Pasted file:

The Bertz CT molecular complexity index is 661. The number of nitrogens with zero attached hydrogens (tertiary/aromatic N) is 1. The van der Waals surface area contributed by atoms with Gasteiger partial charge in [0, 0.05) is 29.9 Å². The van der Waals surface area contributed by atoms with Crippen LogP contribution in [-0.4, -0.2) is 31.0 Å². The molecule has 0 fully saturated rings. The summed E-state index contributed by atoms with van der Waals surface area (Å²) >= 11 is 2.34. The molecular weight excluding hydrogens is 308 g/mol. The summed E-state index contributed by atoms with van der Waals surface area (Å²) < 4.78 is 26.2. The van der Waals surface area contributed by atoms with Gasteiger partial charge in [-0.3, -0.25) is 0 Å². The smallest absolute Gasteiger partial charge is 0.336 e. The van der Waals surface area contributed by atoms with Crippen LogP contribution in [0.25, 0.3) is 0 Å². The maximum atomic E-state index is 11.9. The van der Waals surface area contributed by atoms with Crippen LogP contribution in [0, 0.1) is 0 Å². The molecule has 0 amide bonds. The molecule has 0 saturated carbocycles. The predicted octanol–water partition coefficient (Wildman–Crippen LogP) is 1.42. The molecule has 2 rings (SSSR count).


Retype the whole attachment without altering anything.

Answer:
The Bertz CT molecular complexity index is 661. The number of nitrogens with zero attached hydrogens (tertiary/aromatic N) is 1. The van der Waals surface area contributed by atoms with Gasteiger partial charge in [0, 0.05) is 29.9 Å². The van der Waals surface area contributed by atoms with Crippen LogP contribution in [-0.4, -0.2) is 31.0 Å². The molecule has 0 fully saturated rings. The summed E-state index contributed by atoms with van der Waals surface area (Å²) >= 11 is 2.34. The molecular weight excluding hydrogens is 308 g/mol. The summed E-state index contributed by atoms with van der Waals surface area (Å²) < 4.78 is 26.2. The van der Waals surface area contributed by atoms with Gasteiger partial charge in [-0.3, -0.25) is 0 Å². The smallest absolute Gasteiger partial charge is 0.336 e. The van der Waals surface area contributed by atoms with Crippen LogP contribution in [0.25, 0.3) is 0 Å². The maximum atomic E-state index is 11.9. The van der Waals surface area contributed by atoms with Crippen LogP contribution in [0, 0.1) is 0 Å². The molecule has 0 amide bonds. The molecule has 0 saturated carbocycles. The predicted octanol–water partition coefficient (Wildman–Crippen LogP) is 1.42. The molecule has 2 rings (SSSR count).